One of the most magical, though at times unsettling, experiences on Earth is experiencing a total solar eclipse.
These rare events happen when the moon passes in front of the sun and fully blocks out our star’s light. A shadow is cast on Earth in areas where the eclipse is occurring. For those perfectly situated under the shadow where the moon covers 100 percent of the sun (called the path of totality), it’s a bizarre, relatively sudden transition from light to darkness.
“The sky becomes very dark, as if it were dawn or dusk,” notes NASA. During the 2017 morning eclipse, I witnessed bats flutter out amid the brief dark spell. The sudden darkness can puzzle or trick animals.
On Dec. 4, an eclipse shadow passed over Antarctica, and NASA streamed the early morning event of the moon gradually blotching out the sun. Nearly everyone on Earth couldn’t be in the remote, ice-clad continent, but you can still see what the sky looked like as the eclipse occurred. Researchers in the field (Theo Boris and Christian Lockwood of the JM Pasachoff Antarctic Expedition) provided the space agency, and the world, with the footage NASA streamed.
In a recording of the livestream, the moon starts to pass in front of the sun at around 17:30. By around 1:07:00 (one hour and seven minutes) the total eclipse is in full swing. When the sun is completely covered, ghostly light around the moon appears. That’s the sun’s corona, or outer atmosphere, which we can’t see when the overpowering, radiant sun is shining in the sky.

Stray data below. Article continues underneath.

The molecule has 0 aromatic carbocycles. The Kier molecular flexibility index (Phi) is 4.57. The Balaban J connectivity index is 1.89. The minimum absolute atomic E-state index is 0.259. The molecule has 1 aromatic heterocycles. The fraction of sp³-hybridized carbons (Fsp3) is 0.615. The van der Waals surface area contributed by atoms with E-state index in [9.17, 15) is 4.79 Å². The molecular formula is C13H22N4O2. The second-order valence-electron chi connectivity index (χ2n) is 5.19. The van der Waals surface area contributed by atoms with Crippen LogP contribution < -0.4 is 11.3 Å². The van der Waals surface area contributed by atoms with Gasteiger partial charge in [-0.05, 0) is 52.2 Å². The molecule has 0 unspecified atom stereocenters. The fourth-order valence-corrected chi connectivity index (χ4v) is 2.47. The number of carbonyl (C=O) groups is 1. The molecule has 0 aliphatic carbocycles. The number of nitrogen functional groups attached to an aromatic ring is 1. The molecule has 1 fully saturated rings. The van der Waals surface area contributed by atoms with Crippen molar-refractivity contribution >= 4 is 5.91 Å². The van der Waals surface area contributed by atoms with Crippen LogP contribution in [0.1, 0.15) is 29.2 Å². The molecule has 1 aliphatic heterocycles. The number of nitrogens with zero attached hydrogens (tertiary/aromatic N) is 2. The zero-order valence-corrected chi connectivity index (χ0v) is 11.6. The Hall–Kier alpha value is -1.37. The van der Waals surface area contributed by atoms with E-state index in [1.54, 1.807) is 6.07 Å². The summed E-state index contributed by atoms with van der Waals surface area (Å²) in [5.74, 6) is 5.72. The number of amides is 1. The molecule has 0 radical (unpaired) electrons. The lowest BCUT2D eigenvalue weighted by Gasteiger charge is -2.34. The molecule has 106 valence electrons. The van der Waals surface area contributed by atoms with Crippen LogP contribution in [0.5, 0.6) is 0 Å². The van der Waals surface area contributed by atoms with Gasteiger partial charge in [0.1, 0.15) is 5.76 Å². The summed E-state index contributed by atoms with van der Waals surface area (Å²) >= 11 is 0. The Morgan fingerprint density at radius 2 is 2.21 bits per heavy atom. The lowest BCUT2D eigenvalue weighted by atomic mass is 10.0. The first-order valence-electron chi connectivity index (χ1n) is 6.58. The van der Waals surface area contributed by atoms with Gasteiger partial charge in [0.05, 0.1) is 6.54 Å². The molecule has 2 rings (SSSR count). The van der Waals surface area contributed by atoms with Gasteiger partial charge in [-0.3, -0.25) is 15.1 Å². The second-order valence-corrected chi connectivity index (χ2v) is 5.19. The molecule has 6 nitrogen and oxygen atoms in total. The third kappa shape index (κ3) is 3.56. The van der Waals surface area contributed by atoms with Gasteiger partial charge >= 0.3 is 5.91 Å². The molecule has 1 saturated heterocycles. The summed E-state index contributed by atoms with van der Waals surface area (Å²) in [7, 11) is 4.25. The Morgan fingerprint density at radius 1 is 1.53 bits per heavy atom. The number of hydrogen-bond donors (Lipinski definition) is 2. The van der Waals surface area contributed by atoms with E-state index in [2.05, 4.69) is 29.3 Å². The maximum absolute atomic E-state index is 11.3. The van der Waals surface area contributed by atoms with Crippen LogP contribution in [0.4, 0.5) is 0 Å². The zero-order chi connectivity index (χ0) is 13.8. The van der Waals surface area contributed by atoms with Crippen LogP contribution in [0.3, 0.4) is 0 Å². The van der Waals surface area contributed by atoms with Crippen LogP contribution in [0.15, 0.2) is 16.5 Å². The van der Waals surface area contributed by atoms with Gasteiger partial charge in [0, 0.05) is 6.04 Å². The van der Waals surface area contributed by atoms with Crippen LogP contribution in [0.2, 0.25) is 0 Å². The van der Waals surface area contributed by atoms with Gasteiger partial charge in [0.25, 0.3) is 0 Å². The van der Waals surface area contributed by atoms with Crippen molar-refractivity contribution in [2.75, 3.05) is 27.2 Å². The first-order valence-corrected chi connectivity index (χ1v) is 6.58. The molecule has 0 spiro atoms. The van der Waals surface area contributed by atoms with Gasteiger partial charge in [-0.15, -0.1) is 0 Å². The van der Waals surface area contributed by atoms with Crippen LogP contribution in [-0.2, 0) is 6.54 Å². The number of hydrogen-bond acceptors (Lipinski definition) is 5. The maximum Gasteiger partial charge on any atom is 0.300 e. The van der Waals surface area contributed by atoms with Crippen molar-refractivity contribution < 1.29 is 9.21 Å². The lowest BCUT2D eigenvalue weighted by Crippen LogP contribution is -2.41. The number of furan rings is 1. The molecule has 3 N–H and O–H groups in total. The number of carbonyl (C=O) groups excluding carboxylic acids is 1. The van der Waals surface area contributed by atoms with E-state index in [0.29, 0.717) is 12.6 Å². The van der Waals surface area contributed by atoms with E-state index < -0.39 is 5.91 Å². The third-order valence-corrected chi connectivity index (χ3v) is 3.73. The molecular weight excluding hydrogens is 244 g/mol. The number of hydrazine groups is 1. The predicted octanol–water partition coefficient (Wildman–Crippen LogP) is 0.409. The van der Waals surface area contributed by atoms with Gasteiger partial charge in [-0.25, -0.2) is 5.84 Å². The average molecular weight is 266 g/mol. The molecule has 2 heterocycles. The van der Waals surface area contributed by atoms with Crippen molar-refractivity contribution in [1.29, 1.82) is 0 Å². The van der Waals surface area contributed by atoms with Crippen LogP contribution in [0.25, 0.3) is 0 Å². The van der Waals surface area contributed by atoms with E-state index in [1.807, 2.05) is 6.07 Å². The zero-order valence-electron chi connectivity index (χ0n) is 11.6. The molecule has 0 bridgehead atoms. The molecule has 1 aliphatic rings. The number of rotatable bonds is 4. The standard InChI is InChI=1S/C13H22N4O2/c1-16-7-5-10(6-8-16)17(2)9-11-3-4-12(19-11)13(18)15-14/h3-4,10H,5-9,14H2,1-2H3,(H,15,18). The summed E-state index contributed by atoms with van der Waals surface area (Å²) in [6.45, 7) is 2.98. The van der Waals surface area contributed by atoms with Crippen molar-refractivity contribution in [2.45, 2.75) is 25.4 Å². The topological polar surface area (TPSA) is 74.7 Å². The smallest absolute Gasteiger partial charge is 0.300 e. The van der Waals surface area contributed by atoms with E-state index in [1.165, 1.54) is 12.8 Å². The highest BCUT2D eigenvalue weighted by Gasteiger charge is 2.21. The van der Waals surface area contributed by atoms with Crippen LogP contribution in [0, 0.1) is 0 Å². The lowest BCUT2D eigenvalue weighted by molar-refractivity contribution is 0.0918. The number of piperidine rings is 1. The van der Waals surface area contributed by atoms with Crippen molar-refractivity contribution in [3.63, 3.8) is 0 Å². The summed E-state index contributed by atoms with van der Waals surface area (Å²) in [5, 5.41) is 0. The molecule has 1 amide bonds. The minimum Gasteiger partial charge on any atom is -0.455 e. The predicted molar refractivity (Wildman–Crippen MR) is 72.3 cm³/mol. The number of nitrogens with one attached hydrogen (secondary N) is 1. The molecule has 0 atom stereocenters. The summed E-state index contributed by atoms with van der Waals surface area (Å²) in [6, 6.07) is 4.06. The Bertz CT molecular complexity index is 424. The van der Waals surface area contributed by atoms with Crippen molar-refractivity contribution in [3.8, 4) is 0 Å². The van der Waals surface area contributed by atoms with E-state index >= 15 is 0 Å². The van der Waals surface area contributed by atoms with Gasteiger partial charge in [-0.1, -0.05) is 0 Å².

Credit: Screenshot: NASA TV
Some of those in the Southern Hemisphere who couldn’t be perfectly aligned under the total solar eclipse (in Antarctica) could still witness something dazzling: a partial solar eclipse, wherein the moon passes in front of a portion of the sun.
The next total solar eclipse on Earth will happen on April 20, 2023. But the following one on April 8, 2024 will pass over a wide swathe of the land from Mexico, into Texas, and across the nation through Maine.
Make your plans.